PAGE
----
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    I would just throw this out. Most Christian have a demeaning view of the law, mainly, because we are not raised understanding it in context. I am NOT saying keep it or not keep it... I am saying most Christians don't have the context around it they think they do. I don't even mean that in any inflammatory way, I just know through countless experiences over the last 20 years that most people who stand against a Feast keeping, clean eating lover of God like myself... don't really know what I believe and why. You can lose "Jesus" for wanting to obey God and do the very same things HE DID when He walked on this earth.

    As for what you should do... whatever it is you are convicted of. This is your walk, and you answer for yourself. :)

    Be blessed.
    Ken
     
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  4. Maria Billingsley

    Maria Billingsley Active Member Supporter

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    You may want to read Galatians before you jump into Torah observant Christianity. Besides having a very wide range from extreme to minimal observance, the movement may be more of a hindrance than a blessing.

    Some useful reading from a very reliable group.
    About Torah Observance • Jews for Jesus
     
    Last edited: Dec 4, 2018
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  5. CodyFaith

    CodyFaith Well-Known Member Supporter

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    First off, the moment you placed your trust in Christ is the moment you were forever saved. So you do not have to worry about forsaking Christ, you are a child of God forever.

    Christ freed us from being bound by all things. You are no longer a slave but free. Are people to still uphold the Law? Yes, of course, as per what Jesus said in Matthew on the sermon of the mount, and throughout the Letters it talks of upholding the law after recieving salvation. But how people, and how Jews, are now to observe the Law looks differently then it once did. People no longer stone people. People no longer follow the unclean laws to the t (imagine washing everything a woman on her period sat on in this day of age). Jesus taught that the Law had main principles that were it's focus, some being faith, justice, mercy, and love - love being the greatest. Jesus said the entire Law is summarized by loving God with all your heart, mind and soul and loving your neighbor as yourself. He said that when one loves, he or she fulfills the Law of Moses.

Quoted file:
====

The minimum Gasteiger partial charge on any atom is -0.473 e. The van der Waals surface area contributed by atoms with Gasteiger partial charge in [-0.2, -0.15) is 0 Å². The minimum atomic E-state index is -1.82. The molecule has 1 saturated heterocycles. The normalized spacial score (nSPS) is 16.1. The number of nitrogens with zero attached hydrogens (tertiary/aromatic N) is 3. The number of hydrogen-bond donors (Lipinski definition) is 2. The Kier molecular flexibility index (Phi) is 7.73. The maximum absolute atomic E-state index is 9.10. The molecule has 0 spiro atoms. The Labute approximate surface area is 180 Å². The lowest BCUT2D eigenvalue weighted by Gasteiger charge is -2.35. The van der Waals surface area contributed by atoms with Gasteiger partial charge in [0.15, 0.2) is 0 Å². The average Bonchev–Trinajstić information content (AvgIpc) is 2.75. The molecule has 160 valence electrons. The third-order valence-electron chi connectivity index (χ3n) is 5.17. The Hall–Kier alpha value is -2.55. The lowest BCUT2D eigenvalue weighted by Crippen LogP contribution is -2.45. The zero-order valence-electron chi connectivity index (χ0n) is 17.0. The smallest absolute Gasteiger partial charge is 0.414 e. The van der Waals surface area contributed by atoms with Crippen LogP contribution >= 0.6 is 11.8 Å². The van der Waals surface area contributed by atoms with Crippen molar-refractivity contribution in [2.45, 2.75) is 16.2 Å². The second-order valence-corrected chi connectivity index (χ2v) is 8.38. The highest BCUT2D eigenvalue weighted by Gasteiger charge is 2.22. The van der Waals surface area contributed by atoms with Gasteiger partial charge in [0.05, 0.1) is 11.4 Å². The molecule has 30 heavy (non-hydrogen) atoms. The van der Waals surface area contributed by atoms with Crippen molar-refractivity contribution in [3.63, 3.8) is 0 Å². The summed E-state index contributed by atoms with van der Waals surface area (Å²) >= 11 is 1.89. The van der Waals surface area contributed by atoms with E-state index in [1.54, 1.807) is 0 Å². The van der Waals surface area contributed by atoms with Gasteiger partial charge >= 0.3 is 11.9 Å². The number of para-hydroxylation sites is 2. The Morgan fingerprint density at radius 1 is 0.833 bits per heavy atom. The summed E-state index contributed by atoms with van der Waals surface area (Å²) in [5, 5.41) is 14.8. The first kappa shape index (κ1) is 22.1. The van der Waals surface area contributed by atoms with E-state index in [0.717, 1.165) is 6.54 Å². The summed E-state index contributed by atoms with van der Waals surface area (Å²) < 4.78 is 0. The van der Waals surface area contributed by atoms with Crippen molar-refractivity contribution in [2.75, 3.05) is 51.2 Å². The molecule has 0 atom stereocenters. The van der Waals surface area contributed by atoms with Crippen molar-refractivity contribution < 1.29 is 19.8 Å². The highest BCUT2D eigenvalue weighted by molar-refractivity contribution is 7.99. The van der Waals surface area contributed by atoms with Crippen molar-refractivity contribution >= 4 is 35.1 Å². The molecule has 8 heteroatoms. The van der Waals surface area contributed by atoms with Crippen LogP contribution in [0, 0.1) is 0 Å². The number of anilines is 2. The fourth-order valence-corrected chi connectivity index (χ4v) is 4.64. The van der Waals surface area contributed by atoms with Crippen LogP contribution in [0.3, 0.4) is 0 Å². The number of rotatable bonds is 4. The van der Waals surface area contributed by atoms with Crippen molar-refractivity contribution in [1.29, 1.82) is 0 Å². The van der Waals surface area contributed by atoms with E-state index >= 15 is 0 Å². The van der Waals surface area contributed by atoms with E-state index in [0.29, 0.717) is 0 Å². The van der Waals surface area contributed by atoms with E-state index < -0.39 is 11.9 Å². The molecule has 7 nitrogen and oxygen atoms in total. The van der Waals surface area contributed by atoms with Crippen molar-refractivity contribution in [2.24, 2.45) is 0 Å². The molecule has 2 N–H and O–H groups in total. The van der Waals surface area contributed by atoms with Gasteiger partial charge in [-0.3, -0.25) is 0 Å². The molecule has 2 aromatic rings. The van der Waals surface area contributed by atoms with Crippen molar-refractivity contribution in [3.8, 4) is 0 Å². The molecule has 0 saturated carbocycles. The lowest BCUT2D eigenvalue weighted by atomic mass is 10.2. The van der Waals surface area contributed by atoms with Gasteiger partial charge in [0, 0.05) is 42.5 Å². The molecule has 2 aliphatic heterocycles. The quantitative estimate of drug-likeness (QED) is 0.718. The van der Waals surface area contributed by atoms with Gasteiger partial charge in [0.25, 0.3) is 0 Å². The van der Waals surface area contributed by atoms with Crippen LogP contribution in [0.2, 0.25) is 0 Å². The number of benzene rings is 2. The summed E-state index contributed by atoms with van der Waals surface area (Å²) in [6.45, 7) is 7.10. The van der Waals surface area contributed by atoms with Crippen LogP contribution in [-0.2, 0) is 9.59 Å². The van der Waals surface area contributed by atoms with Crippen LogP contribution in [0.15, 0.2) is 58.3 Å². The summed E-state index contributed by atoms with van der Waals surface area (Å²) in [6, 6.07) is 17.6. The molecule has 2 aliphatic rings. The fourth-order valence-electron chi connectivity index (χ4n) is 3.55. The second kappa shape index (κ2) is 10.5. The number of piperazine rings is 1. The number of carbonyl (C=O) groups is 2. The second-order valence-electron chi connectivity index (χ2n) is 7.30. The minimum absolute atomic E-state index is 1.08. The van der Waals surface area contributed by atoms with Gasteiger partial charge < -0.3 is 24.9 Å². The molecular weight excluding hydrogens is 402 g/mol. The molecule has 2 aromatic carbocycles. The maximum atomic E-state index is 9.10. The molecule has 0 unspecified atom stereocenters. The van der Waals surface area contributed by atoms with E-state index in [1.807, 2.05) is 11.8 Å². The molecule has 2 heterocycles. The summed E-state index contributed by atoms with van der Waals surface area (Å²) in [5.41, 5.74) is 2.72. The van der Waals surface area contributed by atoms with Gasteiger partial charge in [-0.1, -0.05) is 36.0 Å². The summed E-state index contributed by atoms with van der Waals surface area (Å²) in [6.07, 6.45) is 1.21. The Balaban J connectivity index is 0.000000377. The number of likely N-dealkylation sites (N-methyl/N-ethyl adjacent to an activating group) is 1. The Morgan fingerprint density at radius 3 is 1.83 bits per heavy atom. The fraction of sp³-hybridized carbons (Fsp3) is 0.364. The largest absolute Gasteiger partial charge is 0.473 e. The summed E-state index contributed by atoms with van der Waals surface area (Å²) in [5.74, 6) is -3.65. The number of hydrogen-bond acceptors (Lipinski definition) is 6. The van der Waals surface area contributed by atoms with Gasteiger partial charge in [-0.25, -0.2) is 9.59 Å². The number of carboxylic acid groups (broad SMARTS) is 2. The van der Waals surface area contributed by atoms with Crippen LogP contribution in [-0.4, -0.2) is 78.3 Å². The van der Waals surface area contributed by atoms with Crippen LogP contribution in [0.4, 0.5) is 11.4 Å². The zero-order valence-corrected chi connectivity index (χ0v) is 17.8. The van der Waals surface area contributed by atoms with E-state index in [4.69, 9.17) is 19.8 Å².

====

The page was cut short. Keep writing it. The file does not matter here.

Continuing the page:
Does this nullify the specifics of it all? No. For we wouldn't know the blessing of rest with the Sabbath command and other sabbath related. We wouldn't know the purity and sacredness of marriage without the laws forbidding immorality in that regard. And I could go on. We live by the Law, whether Jew or Gentile. I believe once you settle in your mind and heart what the Law actually is, then you can look to how to fulfill those commands. The Law does not harm you, ever. The Law is not burdensome, ever, but relieves burdens. Jesus said his commands are not burdensome. The Law is serious in the clear-cut do nots, for example adultery, and we are never to justify immorality. But that is not a hinderance, but a blessing.

    In regards to Messianic Judaism, I explored it at a different stage in my life when I first came to Christ. I saw some things I did not like. For one, they call their teachers Rabbis, something Jesus said not to call anyone but him because only God goes by the title Rabbi; for all Christians are brother and sister and equal. I've heard Messianic people say that Jesus meant something else, but I believe that's doing dishonesty to his words. It is clear-cut. Another would be praying with prayer shawls on. Whether it was custom or not prior to Christ, Paul teaches in the Letters that man is not to pray with his head covered, specifically meaning in my view in the religous sense like a shawl. Jesus is man's head, man is woman's head, and God the Father is Christ's head, and it says for this reason a man covering his head in prayer dishonors this fact. Again, Messianics will say otherwise with convincing words (almost anything can be justified away). Another thing that makes me hesitant is the literalistic approach to the Law... however in that one I will not judge but let God judge them in, for it's not my place nor in my wisdom to be able to judge that properly. I will say though if you feel bound in a negative sense, a truly negative sense in that is harms you emotionally, spiritually or physically, that is not from God... so let that be your guide. Another red flag was these specific Messianics distaste and disrespect for Paul. While some of the Messianics I met did not go further into it, they said his name purposely in a derogative manner. "Who said that, Paul?". So I'm unsure if that is a common practice or unique, but it was a red flag enough for me for that specific congregation.